In spite of all his prowess as a master of the martial arts, a certain samurai found himself incapable of getting rid of a large rat that had set up housekeeping in his home and was making a continual nuisance of itself. The rodent was very alert and extremely cunning. It could dodge any sword blow and was too smart for any trap. So the master of the house was finally driven to his last resort. He went to the marketplace to buy a cat. He found a merchant who seemed to have what he was looking for and returned home with a young and vigorous male cat. After a week of meowing, pouncing, and frantic chases around the house, the spirited young tom remained without a catch.
So the disappointed samurai went back to the market to return the cat to the merchant. The latter at once began touting the merits of his latest acquisition, a striped male cat in the prime of his life. If you went by what the merchant said, a better rat hunter would never be found.
And in truth, the new arrival quickly showed itself to be both more experienced and more subtle than his predecessor. It waited in ambush behind pieces of furniture for hours at a time. It stole furtively about close to the walls, creeping slowly so as not to arouse attention. But after a week, the rat was still running free. Furious, the sword-bearing householder returned the cat to the merchant and demanded his money back.
The samurai was in the habit of paying regular visits to a Zen monk from a nearby temple. He found himself telling the monk about his problem.
“Well,” the monk responded, “you should borrow our old cat for a while. Thanks to him, we have no rodents here.” And he took the samurai into the dojo, where asleep on a zafu, a meditation cushion, lay a somewhat decrepit, plump old tomcat, with a half-bald head that looked as though it had been tonsured. The warrior brought the old puss back home and deposited it, still asleep, on a tatami mat, where it continued snoozing away, giving not the slightest sign of knowing it had changed residences.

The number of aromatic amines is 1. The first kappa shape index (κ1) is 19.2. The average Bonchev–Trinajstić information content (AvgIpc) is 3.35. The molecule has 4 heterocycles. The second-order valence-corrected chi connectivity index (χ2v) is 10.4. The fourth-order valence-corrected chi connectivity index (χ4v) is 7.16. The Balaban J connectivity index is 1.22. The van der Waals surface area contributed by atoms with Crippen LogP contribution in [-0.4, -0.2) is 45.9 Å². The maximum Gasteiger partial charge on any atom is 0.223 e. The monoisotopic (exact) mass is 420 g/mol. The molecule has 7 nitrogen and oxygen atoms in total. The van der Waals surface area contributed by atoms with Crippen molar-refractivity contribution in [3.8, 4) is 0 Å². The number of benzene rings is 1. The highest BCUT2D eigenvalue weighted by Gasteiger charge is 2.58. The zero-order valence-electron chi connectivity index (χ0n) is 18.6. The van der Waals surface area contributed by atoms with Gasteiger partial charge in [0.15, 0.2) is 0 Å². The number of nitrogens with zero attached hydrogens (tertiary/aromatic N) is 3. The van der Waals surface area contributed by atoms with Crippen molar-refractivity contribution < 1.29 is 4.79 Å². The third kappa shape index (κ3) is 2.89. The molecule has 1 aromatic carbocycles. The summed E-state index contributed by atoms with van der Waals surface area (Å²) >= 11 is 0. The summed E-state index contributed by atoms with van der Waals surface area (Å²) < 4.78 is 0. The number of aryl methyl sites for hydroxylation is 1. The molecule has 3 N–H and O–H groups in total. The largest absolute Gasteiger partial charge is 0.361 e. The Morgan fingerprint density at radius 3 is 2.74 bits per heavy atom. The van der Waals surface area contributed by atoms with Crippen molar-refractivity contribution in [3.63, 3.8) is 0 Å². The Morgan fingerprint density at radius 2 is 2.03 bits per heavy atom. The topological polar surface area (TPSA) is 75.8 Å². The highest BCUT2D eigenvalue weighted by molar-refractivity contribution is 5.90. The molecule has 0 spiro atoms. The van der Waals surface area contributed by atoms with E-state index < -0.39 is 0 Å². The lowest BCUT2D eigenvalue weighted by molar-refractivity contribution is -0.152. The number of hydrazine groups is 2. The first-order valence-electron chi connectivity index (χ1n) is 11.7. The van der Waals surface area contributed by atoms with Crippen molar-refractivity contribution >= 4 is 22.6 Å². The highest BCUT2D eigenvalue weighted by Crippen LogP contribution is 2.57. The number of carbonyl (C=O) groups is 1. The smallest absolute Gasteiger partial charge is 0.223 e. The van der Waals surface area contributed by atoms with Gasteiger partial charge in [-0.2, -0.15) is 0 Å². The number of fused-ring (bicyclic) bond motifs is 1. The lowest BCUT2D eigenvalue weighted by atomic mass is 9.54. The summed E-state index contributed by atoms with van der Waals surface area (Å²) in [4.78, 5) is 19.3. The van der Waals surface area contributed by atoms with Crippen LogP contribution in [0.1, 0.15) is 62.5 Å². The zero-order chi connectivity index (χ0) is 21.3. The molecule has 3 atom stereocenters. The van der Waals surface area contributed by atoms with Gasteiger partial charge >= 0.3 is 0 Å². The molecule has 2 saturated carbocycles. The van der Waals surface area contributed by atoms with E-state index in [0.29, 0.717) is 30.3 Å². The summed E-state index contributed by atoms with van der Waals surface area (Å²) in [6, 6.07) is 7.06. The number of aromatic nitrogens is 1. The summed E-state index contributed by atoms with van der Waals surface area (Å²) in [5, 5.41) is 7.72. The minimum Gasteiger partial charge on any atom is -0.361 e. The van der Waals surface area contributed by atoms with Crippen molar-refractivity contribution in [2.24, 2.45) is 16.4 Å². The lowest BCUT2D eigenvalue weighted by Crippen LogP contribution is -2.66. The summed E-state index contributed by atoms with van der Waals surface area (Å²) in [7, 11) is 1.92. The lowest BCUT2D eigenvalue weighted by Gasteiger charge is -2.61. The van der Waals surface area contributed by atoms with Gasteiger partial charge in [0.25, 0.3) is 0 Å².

The attitude of the monastic feline was extremely irritating. It spent its time sleeping on the tatami, always in the same place near the fire, without getting up except to eat it’s food or see to its basic needs. You could believe that it had taken on the worst habits of certain monks, who after filling their bellies, sit zazen for hours while picking their noses!
Not a week had passed before the samurai carried this useless creature with a mouth not worth feeding back to the temple.
“Don’t be so impatient,” the monk exclaimed. “Keep him a little while longer. Trust me. I’m positive that in the end he will provide you with complete satisfaction.”
Skeptical, the gentleman took the old tom back home. One day followed another without any change in the cat’s attitude. And as the proverb says “When the cat sleeps, the mice dance.” In this case, the rat made itself more and more comfortable. It even became so bold as to sample the food waiting to be stewed over the fire, frightening the daylights out of the maid. Since the old tomcat still showed no sign of moving, the rodent now paid it no more heed than it would to a stuffed animal. And one day. as the rat was trotting by in paw range, with a sudden move, the Zen cat seized it. In a flash, it was a dead rat.
The samurai, who had witnessed the scene from a distance, could hardly believe his eyes. He at once recalled one of the principles of Chinese strategy: numb the vigilance of the enemy. He returned the old tom and made a gift to the temple. Then he meditated on the lesson he had just learned and, it is said, made considerable progress in his practice of swordsmanship.